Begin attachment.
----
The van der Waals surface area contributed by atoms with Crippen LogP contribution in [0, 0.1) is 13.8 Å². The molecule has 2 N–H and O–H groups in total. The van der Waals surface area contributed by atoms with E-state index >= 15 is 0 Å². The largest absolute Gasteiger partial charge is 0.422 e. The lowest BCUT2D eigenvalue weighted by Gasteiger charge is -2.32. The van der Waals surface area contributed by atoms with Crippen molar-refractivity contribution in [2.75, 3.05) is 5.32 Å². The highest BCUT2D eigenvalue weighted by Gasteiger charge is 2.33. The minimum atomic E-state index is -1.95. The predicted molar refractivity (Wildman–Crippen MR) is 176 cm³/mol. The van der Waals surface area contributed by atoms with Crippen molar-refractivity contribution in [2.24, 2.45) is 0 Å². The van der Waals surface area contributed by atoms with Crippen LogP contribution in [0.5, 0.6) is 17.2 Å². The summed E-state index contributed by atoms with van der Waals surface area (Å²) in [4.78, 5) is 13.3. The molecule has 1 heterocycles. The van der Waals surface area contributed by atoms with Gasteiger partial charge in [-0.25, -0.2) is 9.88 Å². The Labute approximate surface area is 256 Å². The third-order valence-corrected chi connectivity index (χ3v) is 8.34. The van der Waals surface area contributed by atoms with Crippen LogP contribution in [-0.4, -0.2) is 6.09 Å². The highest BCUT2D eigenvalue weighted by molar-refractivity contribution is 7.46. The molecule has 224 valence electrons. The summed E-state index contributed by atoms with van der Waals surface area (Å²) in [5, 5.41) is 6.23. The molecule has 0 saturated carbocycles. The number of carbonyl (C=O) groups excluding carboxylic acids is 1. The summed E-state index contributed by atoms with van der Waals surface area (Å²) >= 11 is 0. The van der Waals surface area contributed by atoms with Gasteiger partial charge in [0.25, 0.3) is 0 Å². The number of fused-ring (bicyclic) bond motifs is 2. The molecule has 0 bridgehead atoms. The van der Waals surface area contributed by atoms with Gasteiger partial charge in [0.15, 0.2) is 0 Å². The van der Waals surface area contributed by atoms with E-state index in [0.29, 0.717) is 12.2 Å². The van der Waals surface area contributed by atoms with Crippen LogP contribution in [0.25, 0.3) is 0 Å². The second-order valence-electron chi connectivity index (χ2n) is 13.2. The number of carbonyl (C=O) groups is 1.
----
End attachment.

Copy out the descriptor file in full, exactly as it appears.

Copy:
The van der Waals surface area contributed by atoms with Crippen LogP contribution in [0, 0.1) is 13.8 Å². The molecule has 2 N–H and O–H groups in total. The van der Waals surface area contributed by atoms with E-state index >= 15 is 0 Å². The largest absolute Gasteiger partial charge is 0.422 e. The lowest BCUT2D eigenvalue weighted by Gasteiger charge is -2.32. The van der Waals surface area contributed by atoms with Crippen molar-refractivity contribution in [2.75, 3.05) is 5.32 Å². The highest BCUT2D eigenvalue weighted by Gasteiger charge is 2.33. The minimum atomic E-state index is -1.95. The predicted molar refractivity (Wildman–Crippen MR) is 176 cm³/mol. The van der Waals surface area contributed by atoms with Crippen molar-refractivity contribution in [2.24, 2.45) is 0 Å². The van der Waals surface area contributed by atoms with Crippen LogP contribution in [0.5, 0.6) is 17.2 Å². The summed E-state index contributed by atoms with van der Waals surface area (Å²) in [4.78, 5) is 13.3. The molecule has 1 heterocycles. The van der Waals surface area contributed by atoms with Gasteiger partial charge in [-0.25, -0.2) is 9.88 Å². The Labute approximate surface area is 256 Å². The third-order valence-corrected chi connectivity index (χ3v) is 8.34. The van der Waals surface area contributed by atoms with Crippen LogP contribution in [-0.4, -0.2) is 6.09 Å². The highest BCUT2D eigenvalue weighted by molar-refractivity contribution is 7.46. The molecule has 224 valence electrons. The summed E-state index contributed by atoms with van der Waals surface area (Å²) in [5, 5.41) is 6.23. The molecule has 0 saturated carbocycles. The number of carbonyl (C=O) groups excluding carboxylic acids is 1. The summed E-state index contributed by atoms with van der Waals surface area (Å²) >= 11 is 0. The van der Waals surface area contributed by atoms with Gasteiger partial charge in [0.25, 0.3) is 0 Å². The number of fused-ring (bicyclic) bond motifs is 2. The molecule has 0 bridgehead atoms. The van der Waals surface area contributed by atoms with Gasteiger partial charge in [0.15, 0.2) is 0 Å². The van der Waals surface area contributed by atoms with E-state index in [0.29, 0.717) is 12.2 Å². The van der Waals surface area contributed by atoms with Crippen LogP contribution in [0.25, 0.3) is 0 Å². The second-order valence-electron chi connectivity index (χ2n) is 13.2. The number of carbonyl (C=O) groups is 1.